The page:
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Managing data buffers

MIL provides several data buffer management functions. These allow you to copy data from one buffer to another, clone a buffer, transfer data between an array and a buffer, load data into a buffer, save a buffer to disk, and perform operations on sequences of image buffers.

Copying data from one buffer to another

You can copy different required portions of one buffer to another as follows:

  • Copy an entire image buffer to another buffer, using MbufCopy() or using MbufClone() with M_COPY_SOURCE_DATA. While MbufCopy() requires you to allocate a destination buffer before calling the function, MbufClone() will automatically allocate one similar to the original.

  • Copy an image buffer to another buffer at the specified offset, using MbufCopyClip(). Data that falls outside of the destination buffer will be automatically clipped.

  • Copy specific non-sequential areas to another buffer based on a condition buffer, using MbufCopyCond(). Source buffer data is copied to the destination buffer if corresponding data in the specified condition buffer satisfies the copy condition. Other data in the destination buffer is left unaffected.

  • Copy specific non-consecutive bits to another buffer based on a mask, using MbufCopyMask(). Only destination bits that correspond to non-zero bits in the mask are modified with source bits.

  • Copy a single band of a multi-color band buffer to or from a single-band buffer, using MbufCopyColor() or MbufCopyColor2d(). This allows you to operate on a single color band of a buffer.

Note that only MbufCopy() and MbufClone() copy the entire buffer into another buffer; the other functions copy only portions of a buffer.

If the source and destination buffers have different depth and size, MIL converts data according to the following general rules:



Source depth > destination depth

The most significant bits are truncated when the data is copied into the destination.

Destination depth > source depth

The source data is zero or sign-extended (depending on the type of the source) when copied into the destination.

Destination size > source size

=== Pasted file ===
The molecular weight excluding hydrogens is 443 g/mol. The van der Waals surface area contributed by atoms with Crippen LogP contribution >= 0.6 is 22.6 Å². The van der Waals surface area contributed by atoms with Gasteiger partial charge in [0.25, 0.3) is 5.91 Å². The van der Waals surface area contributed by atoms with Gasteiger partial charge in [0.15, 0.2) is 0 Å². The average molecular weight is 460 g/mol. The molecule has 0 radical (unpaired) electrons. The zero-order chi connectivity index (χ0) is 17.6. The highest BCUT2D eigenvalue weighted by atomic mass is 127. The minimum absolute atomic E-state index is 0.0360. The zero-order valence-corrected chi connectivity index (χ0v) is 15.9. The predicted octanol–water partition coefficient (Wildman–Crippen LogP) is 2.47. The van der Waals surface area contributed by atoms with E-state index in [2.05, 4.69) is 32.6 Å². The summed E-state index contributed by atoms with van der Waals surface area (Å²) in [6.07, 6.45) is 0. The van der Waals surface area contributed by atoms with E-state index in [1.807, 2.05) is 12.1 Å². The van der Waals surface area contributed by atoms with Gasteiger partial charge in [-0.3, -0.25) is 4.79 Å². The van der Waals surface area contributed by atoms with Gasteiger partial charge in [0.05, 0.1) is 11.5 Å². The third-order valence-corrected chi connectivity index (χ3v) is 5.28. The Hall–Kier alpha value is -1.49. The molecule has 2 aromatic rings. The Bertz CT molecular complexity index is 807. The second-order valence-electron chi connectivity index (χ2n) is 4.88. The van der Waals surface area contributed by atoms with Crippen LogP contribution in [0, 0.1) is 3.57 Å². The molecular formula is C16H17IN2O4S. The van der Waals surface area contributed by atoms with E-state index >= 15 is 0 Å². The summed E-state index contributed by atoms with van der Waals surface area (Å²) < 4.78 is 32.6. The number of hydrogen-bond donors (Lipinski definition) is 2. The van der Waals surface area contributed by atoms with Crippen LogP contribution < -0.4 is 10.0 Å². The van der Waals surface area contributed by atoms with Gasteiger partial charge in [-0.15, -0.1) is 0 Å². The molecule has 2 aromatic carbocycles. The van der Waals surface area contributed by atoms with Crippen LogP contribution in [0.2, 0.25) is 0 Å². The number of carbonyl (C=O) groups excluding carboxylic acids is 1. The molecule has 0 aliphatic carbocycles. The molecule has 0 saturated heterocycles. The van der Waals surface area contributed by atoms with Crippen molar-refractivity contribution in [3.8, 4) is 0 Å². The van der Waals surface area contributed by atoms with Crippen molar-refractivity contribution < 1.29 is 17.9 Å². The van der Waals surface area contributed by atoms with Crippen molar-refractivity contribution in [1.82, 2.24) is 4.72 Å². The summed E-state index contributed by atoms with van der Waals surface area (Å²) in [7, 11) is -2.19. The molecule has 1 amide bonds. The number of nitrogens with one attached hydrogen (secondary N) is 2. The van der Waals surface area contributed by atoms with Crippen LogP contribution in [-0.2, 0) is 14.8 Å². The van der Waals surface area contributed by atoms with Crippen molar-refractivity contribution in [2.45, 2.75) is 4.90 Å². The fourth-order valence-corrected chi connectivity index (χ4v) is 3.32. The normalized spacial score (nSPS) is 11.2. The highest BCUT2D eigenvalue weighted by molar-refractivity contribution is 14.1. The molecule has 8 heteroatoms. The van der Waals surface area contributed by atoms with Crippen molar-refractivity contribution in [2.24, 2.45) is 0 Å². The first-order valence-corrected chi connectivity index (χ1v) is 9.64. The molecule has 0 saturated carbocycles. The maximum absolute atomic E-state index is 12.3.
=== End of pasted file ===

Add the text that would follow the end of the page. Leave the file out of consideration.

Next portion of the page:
Exceeding areas of the destination buffer are unaffected.

If the source and destination buffers have the same number of band(s), all band(s) will be copied correspondingly. Otherwise, the following rules apply:

When copying from


3-band to 1-band

Only the first band of the three is copied (for example, the Y band of a YUV buffer and the R band of an RGB buffer).

1-band to 3-band

All the three bands of the destination buffer are filled with the same data. Note that if the source buffer is associated with a LUT buffer, it will be first mapped through the LUT.

MIL automatically handles data type and data format conversions. When copying from a floating-point buffer to an integer buffer, the values are truncated. When converting an M_RGB15 buffer into an M_BGR24 buffer, the least-significant bits of each band are set to 0.

Note that when copying from a non-binary buffer to a binary buffer, all non-zero pixels in the source buffer are represented as ones (1) in the binary buffer. When copying a binary buffer to a buffer of a different depth, each single-bit pixel is copied into the least-significant bit of its corresponding destination pixel. The remaining bits of the destination pixel are set to 0; to propagate the bit value to all bits, use MimBinarize().

MIL also automatically handles source and destination buffers with different compression types.

When copying from


M_COMPRESS to uncompressed

The data will be automatically decompressed.

Uncompressed to M_COMPRESS